Staying Put: Factors Associated with Ageing in One’s ‘Lifetime Home’. Insights from the European Context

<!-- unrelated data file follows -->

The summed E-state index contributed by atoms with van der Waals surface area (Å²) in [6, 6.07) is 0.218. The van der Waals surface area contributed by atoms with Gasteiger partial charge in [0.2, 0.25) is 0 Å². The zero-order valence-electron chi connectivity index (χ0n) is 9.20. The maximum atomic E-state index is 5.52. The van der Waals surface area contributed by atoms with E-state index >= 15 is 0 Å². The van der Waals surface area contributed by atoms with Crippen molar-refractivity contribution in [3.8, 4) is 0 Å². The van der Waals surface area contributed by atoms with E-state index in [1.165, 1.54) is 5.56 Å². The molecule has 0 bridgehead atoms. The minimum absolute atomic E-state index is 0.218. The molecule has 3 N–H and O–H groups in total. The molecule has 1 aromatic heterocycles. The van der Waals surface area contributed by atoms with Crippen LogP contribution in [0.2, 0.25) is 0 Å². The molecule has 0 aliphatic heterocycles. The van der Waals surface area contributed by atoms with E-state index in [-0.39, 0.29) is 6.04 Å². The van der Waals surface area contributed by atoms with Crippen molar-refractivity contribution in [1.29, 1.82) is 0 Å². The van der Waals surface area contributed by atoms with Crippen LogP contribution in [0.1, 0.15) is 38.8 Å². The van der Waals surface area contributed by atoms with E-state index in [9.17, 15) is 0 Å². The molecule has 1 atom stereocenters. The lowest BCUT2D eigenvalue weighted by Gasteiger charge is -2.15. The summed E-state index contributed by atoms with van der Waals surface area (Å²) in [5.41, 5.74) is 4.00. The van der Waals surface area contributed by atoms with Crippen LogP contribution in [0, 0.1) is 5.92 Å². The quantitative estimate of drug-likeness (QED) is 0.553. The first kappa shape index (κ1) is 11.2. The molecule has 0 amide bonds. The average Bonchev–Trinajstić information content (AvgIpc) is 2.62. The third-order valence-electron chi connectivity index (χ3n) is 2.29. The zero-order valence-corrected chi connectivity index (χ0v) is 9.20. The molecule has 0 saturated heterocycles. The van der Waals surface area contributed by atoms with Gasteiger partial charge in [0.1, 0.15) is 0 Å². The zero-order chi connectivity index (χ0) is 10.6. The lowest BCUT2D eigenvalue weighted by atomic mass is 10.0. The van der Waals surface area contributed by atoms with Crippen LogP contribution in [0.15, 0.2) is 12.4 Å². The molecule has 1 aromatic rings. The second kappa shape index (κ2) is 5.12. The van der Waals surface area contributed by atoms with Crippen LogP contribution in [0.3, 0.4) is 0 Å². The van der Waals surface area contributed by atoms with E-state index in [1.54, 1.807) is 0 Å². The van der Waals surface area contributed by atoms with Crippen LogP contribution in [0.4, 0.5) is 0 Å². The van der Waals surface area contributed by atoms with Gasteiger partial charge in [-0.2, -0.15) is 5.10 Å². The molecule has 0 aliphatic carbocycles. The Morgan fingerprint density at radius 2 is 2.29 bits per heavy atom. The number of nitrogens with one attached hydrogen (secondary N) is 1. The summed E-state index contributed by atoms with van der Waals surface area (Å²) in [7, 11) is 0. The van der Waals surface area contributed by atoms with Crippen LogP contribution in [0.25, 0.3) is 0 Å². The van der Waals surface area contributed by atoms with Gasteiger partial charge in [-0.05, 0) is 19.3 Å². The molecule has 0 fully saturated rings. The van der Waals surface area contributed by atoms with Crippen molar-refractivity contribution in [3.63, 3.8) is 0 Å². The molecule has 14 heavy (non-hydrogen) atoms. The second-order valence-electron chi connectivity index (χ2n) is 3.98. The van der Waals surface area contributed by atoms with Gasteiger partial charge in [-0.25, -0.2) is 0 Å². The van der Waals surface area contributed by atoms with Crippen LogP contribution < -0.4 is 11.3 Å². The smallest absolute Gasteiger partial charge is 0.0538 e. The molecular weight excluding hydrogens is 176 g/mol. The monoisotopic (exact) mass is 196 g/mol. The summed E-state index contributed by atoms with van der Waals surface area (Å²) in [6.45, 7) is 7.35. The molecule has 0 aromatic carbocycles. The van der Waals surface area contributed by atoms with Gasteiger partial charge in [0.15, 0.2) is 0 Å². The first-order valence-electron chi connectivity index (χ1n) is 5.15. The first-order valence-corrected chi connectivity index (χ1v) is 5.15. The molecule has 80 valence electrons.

‘Ageing in Place’ is a theoretical-practical concept used to promote those policies that facilitate older people stay at home as alternative to institutionalisation. While the political application of the term seems to presuppose universal benefits for those who age at home, critical gerontology has questioned alluding to the complexity of ageing process and the reductionist view that often underlies the institutional discourse around these policies. The aim of this article is to shed light on the premises assumed by the ‘Ageing in Place’ implementation, analysing the factors associated to a particular type of older Europeans; those with long-lasting residential trajectories. Using data from SHARE (wave 1, 2004), this work analyses the characteristics of those individuals aged 65 and over who for most of their life have presented a pattern of residential stability. The length of residential trajectory is assessed depending on socio-demographic characteristics, resources and support exchange networks and residential conditions. Special attention is paid to regional variations, comparing eleven countries of continental Europe. The main contribution of this article is to provide empirical findings that enhance the progression in an under-researched topic as residential immobility, discussing the assumptions that underlie to the implementation of ‘ageing in place’ policies in Europe, especially when it implies a disadvantaged living situation.